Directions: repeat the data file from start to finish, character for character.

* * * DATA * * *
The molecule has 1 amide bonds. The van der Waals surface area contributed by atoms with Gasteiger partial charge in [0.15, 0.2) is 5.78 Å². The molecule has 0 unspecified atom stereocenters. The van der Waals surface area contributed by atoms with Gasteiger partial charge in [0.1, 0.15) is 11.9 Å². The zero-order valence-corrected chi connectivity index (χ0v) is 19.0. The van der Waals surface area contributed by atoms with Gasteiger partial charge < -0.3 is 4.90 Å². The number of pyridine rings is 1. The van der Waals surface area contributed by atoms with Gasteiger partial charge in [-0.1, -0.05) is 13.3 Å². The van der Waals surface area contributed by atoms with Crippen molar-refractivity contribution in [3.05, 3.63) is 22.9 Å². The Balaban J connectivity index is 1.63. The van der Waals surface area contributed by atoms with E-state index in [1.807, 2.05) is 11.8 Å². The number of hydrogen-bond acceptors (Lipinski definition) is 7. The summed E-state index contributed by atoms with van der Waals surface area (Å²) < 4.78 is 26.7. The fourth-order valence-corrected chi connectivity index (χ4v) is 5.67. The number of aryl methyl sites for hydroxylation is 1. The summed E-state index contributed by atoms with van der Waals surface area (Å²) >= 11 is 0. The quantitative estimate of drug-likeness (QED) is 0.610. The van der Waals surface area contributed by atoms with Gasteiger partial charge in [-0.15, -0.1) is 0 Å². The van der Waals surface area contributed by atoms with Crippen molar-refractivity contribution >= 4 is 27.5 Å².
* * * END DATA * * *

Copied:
The molecule has 1 amide bonds. The van der Waals surface area contributed by atoms with Gasteiger partial charge in [0.15, 0.2) is 5.78 Å². The molecule has 0 unspecified atom stereocenters. The van der Waals surface area contributed by atoms with Gasteiger partial charge in [0.1, 0.15) is 11.9 Å². The zero-order valence-corrected chi connectivity index (χ0v) is 19.0. The van der Waals surface area contributed by atoms with Gasteiger partial charge < -0.3 is 4.90 Å². The number of pyridine rings is 1. The van der Waals surface area contributed by atoms with Gasteiger partial charge in [-0.1, -0.05) is 13.3 Å². The van der Waals surface area contributed by atoms with Crippen molar-refractivity contribution in [3.05, 3.63) is 22.9 Å². The Balaban J connectivity index is 1.63. The van der Waals surface area contributed by atoms with E-state index in [1.807, 2.05) is 11.8 Å². The number of hydrogen-bond acceptors (Lipinski definition) is 7. The summed E-state index contributed by atoms with van der Waals surface area (Å²) < 4.78 is 26.7. The fourth-order valence-corrected chi connectivity index (χ4v) is 5.67. The number of aryl methyl sites for hydroxylation is 1. The summed E-state index contributed by atoms with van der Waals surface area (Å²) >= 11 is 0. The quantitative estimate of drug-likeness (QED) is 0.610. The van der Waals surface area contributed by atoms with Gasteiger partial charge in [-0.15, -0.1) is 0 Å². The van der Waals surface area contributed by atoms with Crippen molar-refractivity contribution >= 4 is 27.5 Å².